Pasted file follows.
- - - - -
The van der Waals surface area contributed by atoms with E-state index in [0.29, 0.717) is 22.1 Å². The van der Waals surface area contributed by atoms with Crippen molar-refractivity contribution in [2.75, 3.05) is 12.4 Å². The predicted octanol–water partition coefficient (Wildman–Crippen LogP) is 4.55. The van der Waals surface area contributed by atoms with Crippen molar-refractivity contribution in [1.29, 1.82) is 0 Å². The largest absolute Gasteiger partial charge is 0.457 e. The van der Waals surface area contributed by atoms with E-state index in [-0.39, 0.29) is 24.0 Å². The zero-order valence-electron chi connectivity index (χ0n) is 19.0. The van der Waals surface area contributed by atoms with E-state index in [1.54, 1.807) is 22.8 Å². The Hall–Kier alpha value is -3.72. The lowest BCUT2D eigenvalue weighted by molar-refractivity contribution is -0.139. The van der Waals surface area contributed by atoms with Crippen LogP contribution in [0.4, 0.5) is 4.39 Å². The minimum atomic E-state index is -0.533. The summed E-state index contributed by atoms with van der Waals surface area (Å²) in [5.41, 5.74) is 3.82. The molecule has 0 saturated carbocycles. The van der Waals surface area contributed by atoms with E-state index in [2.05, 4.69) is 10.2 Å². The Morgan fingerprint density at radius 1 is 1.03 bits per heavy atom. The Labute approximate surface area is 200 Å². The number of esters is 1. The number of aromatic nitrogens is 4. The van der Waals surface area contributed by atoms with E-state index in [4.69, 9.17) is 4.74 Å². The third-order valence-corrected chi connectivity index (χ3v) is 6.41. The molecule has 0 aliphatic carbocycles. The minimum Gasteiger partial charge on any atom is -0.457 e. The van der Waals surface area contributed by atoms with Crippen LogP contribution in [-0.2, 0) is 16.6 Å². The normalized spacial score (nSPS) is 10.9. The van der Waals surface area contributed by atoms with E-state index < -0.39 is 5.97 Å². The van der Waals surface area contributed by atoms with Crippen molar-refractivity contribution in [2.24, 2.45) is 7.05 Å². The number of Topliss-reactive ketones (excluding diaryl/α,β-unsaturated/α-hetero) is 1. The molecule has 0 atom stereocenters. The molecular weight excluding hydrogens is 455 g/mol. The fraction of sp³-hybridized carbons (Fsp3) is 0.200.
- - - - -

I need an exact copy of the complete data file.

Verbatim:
The van der Waals surface area contributed by atoms with E-state index in [0.29, 0.717) is 22.1 Å². The van der Waals surface area contributed by atoms with Crippen molar-refractivity contribution in [2.75, 3.05) is 12.4 Å². The predicted octanol–water partition coefficient (Wildman–Crippen LogP) is 4.55. The van der Waals surface area contributed by atoms with Crippen molar-refractivity contribution in [1.29, 1.82) is 0 Å². The largest absolute Gasteiger partial charge is 0.457 e. The van der Waals surface area contributed by atoms with E-state index in [-0.39, 0.29) is 24.0 Å². The zero-order valence-electron chi connectivity index (χ0n) is 19.0. The van der Waals surface area contributed by atoms with E-state index in [1.54, 1.807) is 22.8 Å². The Hall–Kier alpha value is -3.72. The lowest BCUT2D eigenvalue weighted by molar-refractivity contribution is -0.139. The van der Waals surface area contributed by atoms with Crippen LogP contribution in [0.4, 0.5) is 4.39 Å². The minimum atomic E-state index is -0.533. The summed E-state index contributed by atoms with van der Waals surface area (Å²) in [5.41, 5.74) is 3.82. The molecule has 0 saturated carbocycles. The van der Waals surface area contributed by atoms with E-state index in [2.05, 4.69) is 10.2 Å². The Morgan fingerprint density at radius 1 is 1.03 bits per heavy atom. The Labute approximate surface area is 200 Å². The number of esters is 1. The number of aromatic nitrogens is 4. The van der Waals surface area contributed by atoms with E-state index in [4.69, 9.17) is 4.74 Å². The third-order valence-corrected chi connectivity index (χ3v) is 6.41. The molecule has 0 aliphatic carbocycles. The minimum Gasteiger partial charge on any atom is -0.457 e. The van der Waals surface area contributed by atoms with Crippen LogP contribution in [-0.2, 0) is 16.6 Å². The normalized spacial score (nSPS) is 10.9. The van der Waals surface area contributed by atoms with E-state index < -0.39 is 5.97 Å². The van der Waals surface area contributed by atoms with Crippen molar-refractivity contribution in [2.24, 2.45) is 7.05 Å². The number of Topliss-reactive ketones (excluding diaryl/α,β-unsaturated/α-hetero) is 1. The molecule has 0 atom stereocenters. The molecular weight excluding hydrogens is 455 g/mol. The fraction of sp³-hybridized carbons (Fsp3) is 0.200.